An added immense benefit of open access extends far beyond universities; under open access models anyone can access Australian published research. Specific groups in Australia that benefit and who rarely have funds to pay for academic journal subscriptions include small and medium sized businesses; school students; medical practitioners who are not associated with universities and interested members of the public. The benefits extend far beyond Australia. By making Australian research open it can have impact internationally.

In Australia there are examples of both publisher-led and repository-led OA. A comprehensive list of Australian OA repositories and OA journals is maintained at the AOASG site. Australian university libraries were each funded more than ten years ago to implement and improve their open access research publications repositories and then again later to implement open data repository infrastructure but there is no ongoing coordinated funding.


There are a number of key issues that need to be addressed in a coordinated fashion if a transition to open access is to be effective and maximally efficient and we therefore make two recommendations to this inquiry.

1.    Develop a coherent national approach for open scholarship in Australia

Though there are groups that are actively promoting open scholarship in Australia – such as the AOASG, CAUL, (who also coordinated the development in 2016 of the FAIR Statement on access to Australia’s research), the Learned Academies as well as the ARC and NHMRC who have open access policies – there is no one organisation with the responsibility to drive change across the sector.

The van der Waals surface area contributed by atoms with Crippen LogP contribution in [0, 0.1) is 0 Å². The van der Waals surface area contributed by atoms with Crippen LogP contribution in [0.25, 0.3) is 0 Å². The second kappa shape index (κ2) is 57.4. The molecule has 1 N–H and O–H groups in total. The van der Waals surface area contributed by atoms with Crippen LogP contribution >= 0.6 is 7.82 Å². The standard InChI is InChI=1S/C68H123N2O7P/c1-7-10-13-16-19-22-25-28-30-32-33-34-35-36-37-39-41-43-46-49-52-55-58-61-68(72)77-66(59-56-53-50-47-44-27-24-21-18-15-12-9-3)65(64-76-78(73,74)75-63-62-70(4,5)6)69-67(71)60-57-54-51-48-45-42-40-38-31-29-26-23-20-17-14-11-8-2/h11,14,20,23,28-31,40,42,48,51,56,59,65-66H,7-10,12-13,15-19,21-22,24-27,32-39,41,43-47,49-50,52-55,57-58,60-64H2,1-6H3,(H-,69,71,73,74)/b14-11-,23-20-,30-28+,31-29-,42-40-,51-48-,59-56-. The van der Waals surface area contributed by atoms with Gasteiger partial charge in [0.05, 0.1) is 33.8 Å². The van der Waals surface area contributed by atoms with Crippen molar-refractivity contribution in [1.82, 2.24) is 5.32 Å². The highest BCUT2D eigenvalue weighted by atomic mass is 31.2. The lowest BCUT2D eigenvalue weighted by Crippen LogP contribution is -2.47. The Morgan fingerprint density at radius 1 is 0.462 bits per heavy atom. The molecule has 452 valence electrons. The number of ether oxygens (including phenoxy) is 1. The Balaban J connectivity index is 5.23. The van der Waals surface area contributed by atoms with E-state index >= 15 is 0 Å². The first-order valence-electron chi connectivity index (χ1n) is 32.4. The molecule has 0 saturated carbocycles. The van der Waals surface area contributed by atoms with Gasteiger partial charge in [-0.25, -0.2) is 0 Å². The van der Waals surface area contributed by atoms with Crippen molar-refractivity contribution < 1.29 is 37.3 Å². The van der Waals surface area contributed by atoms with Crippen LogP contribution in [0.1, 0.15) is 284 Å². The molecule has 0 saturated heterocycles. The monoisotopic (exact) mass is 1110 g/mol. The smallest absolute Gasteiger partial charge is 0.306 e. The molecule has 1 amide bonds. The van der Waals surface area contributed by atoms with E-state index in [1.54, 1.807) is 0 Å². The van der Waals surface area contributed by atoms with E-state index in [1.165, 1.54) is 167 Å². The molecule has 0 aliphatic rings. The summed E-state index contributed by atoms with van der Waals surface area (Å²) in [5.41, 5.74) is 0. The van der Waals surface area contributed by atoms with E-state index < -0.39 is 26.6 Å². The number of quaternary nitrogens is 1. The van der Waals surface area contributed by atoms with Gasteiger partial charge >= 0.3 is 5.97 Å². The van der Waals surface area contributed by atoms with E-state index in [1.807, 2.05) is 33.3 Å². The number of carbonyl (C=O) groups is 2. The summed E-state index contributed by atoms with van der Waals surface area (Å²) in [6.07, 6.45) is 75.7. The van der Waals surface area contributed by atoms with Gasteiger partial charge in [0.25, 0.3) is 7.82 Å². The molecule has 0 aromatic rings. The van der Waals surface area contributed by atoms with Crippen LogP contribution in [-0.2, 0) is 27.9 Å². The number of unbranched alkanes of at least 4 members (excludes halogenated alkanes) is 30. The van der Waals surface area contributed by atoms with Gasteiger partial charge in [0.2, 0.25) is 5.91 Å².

Hence, there is no agreed national approach. The result is inadequate and ageing key infrastructure – for example, for interoperability between research output repositories – and a lack of consistent coordination on specific initiatives. There is also no “Research Australia” national collection of research outputs as there is for Europe (OpenAIRE), the U.S. (SHARE) and South America (La Referencia) and as a result there is limited opportunity for national branding, access and impact for Australian research outputs.

There are successful global initiatives in this area that could act as models. For example, Sweden has a Government Directive on Open Access, and a National Body for Coordinating Open Access which is chaired by the Vice-chancellor of Stockholm University. The Netherlands has a National Plan for Open Science supported by the Ministry of Education, Culture and Science and championed by the Secretary of State, Sander Dekker. Notably, both of these countries have centrally funded bodies with a specific remit to develop and implement a coherent national strategy.

2.    Coordinate with the newly formed Australian Research Data Commons, ARDC

In response to the consultation on the National Research Infrastructure Roadmap last year we noted: “We welcome the recommendations for the formation of The Australian Data Cloud [as was proposed then], but given the increasing need for integration of all the outputs of research we urge that it forms part of a wider strategy that includes other research outputs and associated policies required for implementation.” We remain convinced that an open scholarship policy that coordinated initiatives on data with other outputs would be fruitful and cost effective.

We would be very willing to follow up and provide further detail on these comments.